Adult cats 7+ years of age with an indoor lifestyle.
The second questionnaire, administered 6–12 months after the adoption, was completed by 70% (266/382) of the enrolled adopters; 164 out of 248 adult cat adopters (66%), 97 out of 134 kitten adopters (73%) and five out of seven adopters for which the cat age group adopted was unknown (71%). The second questionnaire was completed online by 210 respondents and through a telephone interview by 56. Reasons that were given for not completing the second questionnaire were that no or incorrect contact details (six respondents), the adopter no longer wanted to participate or was unable to participate (five respondents) and the adopter could not be contacted within the study time frame (105 respondents). Of the 389 cats enrolled at adoption, second questionnaires were completed for 271 cats; 68% of adult cats (168/248), 73% of kittens (98/134) and 71% of cats for which the cat age group was unknown (5/7). Those cats for which the cat age group information was unavailable were excluded from the reporting of the adoption outcomes by age group, leaving responses available for 168 adult cats and 98 kittens. Of the responses for adult cats, 157 had adoption price information. Those cats for which the adoption price information was unavailable were excluded from the reporting of the adoption outcomes by adoption price group, leaving responses available for 138 adult cats in the AUD$20 group and 19 in the ≥AUD$99 group.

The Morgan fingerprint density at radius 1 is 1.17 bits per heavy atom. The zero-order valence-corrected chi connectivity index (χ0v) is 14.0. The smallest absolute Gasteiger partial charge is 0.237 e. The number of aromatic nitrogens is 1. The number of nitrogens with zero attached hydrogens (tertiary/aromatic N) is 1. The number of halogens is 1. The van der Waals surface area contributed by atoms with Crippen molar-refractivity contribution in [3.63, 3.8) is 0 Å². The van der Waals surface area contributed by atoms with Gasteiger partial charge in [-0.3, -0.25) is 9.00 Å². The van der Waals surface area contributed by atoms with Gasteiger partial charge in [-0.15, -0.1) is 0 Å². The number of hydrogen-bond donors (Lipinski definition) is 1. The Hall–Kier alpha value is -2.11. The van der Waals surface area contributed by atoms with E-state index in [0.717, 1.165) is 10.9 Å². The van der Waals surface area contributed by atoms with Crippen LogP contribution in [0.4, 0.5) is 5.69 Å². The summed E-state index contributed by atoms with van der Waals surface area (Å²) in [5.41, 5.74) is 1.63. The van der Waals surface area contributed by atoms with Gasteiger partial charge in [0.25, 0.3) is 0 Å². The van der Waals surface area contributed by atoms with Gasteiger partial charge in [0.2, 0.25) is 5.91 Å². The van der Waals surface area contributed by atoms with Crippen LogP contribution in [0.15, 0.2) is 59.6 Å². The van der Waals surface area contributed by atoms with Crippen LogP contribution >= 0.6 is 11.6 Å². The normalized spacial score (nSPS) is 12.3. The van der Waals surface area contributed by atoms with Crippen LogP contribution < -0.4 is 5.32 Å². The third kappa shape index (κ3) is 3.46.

If you rescue/adopt an altered (spayed/neutered) adult with an unknown vaccine history, I strongly suggest running a titer for panleukopenia (not herpes or calici) rather than vaccinating blindly. If the cat is spayed or neutered, chances are she or he was vaccinated as a kitten. However, the age at which they received their last kitten vaccine (past 16 weeks of age?) will not be known so the decision to administer a vaccine, or not, is a judgment call. This is a situation where titer testing can help out.
Remember that need different nutrition than younger adult cats, too. Once your cat is older than 7 years old, you should switch her to a food that has been formulated for older pets (look for something like “mature adult” on the label). Cats that are older than 11 years old also have special nutrition needs. When your cat reaches this age, you should switch her to a food formulated for older adult cats (look for “senior” on the label).Kittens require more food per pound of body weight to support their growth than do adult cats, and therefore should be fed more often throughout the day. "Growing kittens up to six months of age may require three meals a day," says Francis Kallfelz, DVM, Ph.D., board certified by the American College of Veterinary Nutrition and James Law professor of nutrition at Cornell University College of Veterinary Medicine. "From age six months to maturity, most cats will do well when fed two times a day."Look for a food that has an AAFCO statement, similar to this: “Animal feeding tests using AAFCO procedures substantiate that (this food) provides complete and balanced nutrition for maintenance of adult cats.” AAFCO stands for the Association of American Feed Control Officials. In addition to setting guidelines for nutrition labeling on pet food, this group also helps to determine what nutritional guidelines must be met in pet foods. Look for a food that has undergone animal feeding tests – this means that this food has undergone feeding trials and meets the nutritional and calorie needs of an animal in this life stage.Cats are considered to be adults by the time they are 1 year old. It is not uncommon for them to live up to 20 years or longer. Once they reach 7 or 8 years of age, however, cats are considered to be “senior citizens,” and age-related diseases and metabolic changes begin to emerge. The time between kittenhood and the senior years is young adulthood, and it is important to recognize the feeding goals and nutritional priorities of this life stage.